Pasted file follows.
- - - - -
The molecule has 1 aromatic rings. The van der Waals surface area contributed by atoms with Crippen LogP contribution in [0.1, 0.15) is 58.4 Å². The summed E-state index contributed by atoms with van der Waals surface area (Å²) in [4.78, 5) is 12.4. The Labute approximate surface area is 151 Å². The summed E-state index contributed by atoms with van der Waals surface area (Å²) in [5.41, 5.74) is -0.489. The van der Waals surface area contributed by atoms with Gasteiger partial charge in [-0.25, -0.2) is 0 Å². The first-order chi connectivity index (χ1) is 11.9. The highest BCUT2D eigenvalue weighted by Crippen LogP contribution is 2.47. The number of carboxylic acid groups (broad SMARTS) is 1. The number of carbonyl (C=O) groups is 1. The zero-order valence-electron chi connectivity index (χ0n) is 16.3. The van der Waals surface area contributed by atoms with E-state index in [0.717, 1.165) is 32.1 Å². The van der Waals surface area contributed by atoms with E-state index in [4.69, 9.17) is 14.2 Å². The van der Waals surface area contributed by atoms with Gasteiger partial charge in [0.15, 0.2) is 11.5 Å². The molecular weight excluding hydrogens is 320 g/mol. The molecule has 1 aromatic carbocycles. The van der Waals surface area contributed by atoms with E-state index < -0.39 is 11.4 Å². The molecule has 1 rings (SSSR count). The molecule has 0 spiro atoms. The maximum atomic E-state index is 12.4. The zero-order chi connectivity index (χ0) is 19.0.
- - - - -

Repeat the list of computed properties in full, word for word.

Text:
The molecule has 1 aromatic rings. The van der Waals surface area contributed by atoms with Crippen LogP contribution in [0.1, 0.15) is 58.4 Å². The summed E-state index contributed by atoms with van der Waals surface area (Å²) in [4.78, 5) is 12.4. The Labute approximate surface area is 151 Å². The summed E-state index contributed by atoms with van der Waals surface area (Å²) in [5.41, 5.74) is -0.489. The van der Waals surface area contributed by atoms with Gasteiger partial charge in [-0.25, -0.2) is 0 Å². The first-order chi connectivity index (χ1) is 11.9. The highest BCUT2D eigenvalue weighted by Crippen LogP contribution is 2.47. The number of carboxylic acid groups (broad SMARTS) is 1. The number of carbonyl (C=O) groups is 1. The zero-order valence-electron chi connectivity index (χ0n) is 16.3. The van der Waals surface area contributed by atoms with E-state index in [0.717, 1.165) is 32.1 Å². The van der Waals surface area contributed by atoms with E-state index in [4.69, 9.17) is 14.2 Å². The van der Waals surface area contributed by atoms with Gasteiger partial charge in [0.15, 0.2) is 11.5 Å². The molecular weight excluding hydrogens is 320 g/mol. The molecule has 1 aromatic carbocycles. The van der Waals surface area contributed by atoms with E-state index < -0.39 is 11.4 Å². The molecule has 1 rings (SSSR count). The molecule has 0 spiro atoms. The maximum atomic E-state index is 12.4. The zero-order chi connectivity index (χ0) is 19.0.